Being out in the countryside with my dogs gives me time to think. I’ve learnt the pleasure of solitude without being lonely, and that’s a good feeling for me.

Welcome to "Man with two dogs" - the family website for dog owners and dog walkers.

This is my countryside diary which appears each Saturday in the Dundee Courier newspaper.

I do like to be beside the seaside

May 28th, 2011

AFTER MONDAY'S gales Tuesday seemed the ideal day for a trip to the seaside   I bundled the dogs into the car and drove to Lunan Bay     It was the sort of May afternoon that the east coast of Scotland does so well – strong sun in a blue sky and a stiff westerly breeze blowing great banks of cumulus clouds off the land.

The firm sand left by the outgoing tide made for easy walking and it also attracted three enterprising aeronauts who drove their 4×4 on to the beach to try parasailing   This is a sport where the pilot (not the most apt technical description in this particular instance) straps on a specially adapted parachute called a parasail, and is towed behind the vehicle until the parasail fills and the pilot becomes airborne.

An old tarpaulin tied at four corners with rope and attached to a rucksack on the pilot's back seemed doomed from the outset   The would-be aviator never left the ground, dragged inelegantly along the sand rather than gracefully ascending skywards as if on gannet's wings   Doubtless it was a similar independence of spirit that drove Wilbur and Orville Wright in their endeavours to make the first successful powered flight in 1903 and become the Fathers of Flight.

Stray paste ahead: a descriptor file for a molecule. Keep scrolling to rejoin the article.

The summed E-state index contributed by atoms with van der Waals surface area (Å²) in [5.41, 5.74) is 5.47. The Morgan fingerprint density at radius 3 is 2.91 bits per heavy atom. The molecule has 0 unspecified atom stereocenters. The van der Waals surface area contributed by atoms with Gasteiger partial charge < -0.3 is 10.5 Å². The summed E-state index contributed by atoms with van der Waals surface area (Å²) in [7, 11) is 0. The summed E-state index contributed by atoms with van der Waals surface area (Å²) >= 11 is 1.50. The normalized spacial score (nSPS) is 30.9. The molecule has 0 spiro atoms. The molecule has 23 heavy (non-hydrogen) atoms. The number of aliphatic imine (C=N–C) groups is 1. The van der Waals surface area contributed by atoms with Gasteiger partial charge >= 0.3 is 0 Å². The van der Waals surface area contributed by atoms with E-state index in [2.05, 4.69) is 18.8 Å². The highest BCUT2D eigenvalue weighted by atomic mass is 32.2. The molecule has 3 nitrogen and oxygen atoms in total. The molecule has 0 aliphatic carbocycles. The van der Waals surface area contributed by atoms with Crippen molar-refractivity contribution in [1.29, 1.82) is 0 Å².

Apart from the intrepid flyers, the dogs and I had the beach to ourselves   We walked from the caravan and hut community known as The Corbies at the south end of the bay, as far as the mouth of the River Lunan   Such an empty expanse of sand is bliss for Inka and I let him run free to his heart's content   Macbeth's athletic days are past and he is happy to dog my footsteps.

I watched an unusual example of mobbing   A small pack of dunlin chased a crow across the sand towards the sea   The crow twisted and dived but its aggressors wouldn't let up until their victim was well out over the water     So far as I'm aware dunlins come inland to breed like some other coastal birds such as curlews and oyster catchers – if they weren't protecting a nest, what was their reason for chasing off the crow?

Nearly hidden by drifting sand and vegetation, a brick pillbox can be seen built into the brae face overlooking the sea   An embrasure, like an empty eye socket, peers out over the bay   It's a relic of the WWII coastal anti-tank defences, built to prevent access inland in the event of invasion.

With a howling gale whistling through every aperture, these pillboxes must have provided comfortless shelter on our brutal east coast winter's nights   It would have been a soul-blistering experience for raw  toonser' soldiers, used only to city life and sent to that isolated spot, fearfully keeping look out for German storm troopers who, thankfully, never appeared.

Written on Saturday, May 28th, 2011 at 9:16 pm for Weekly.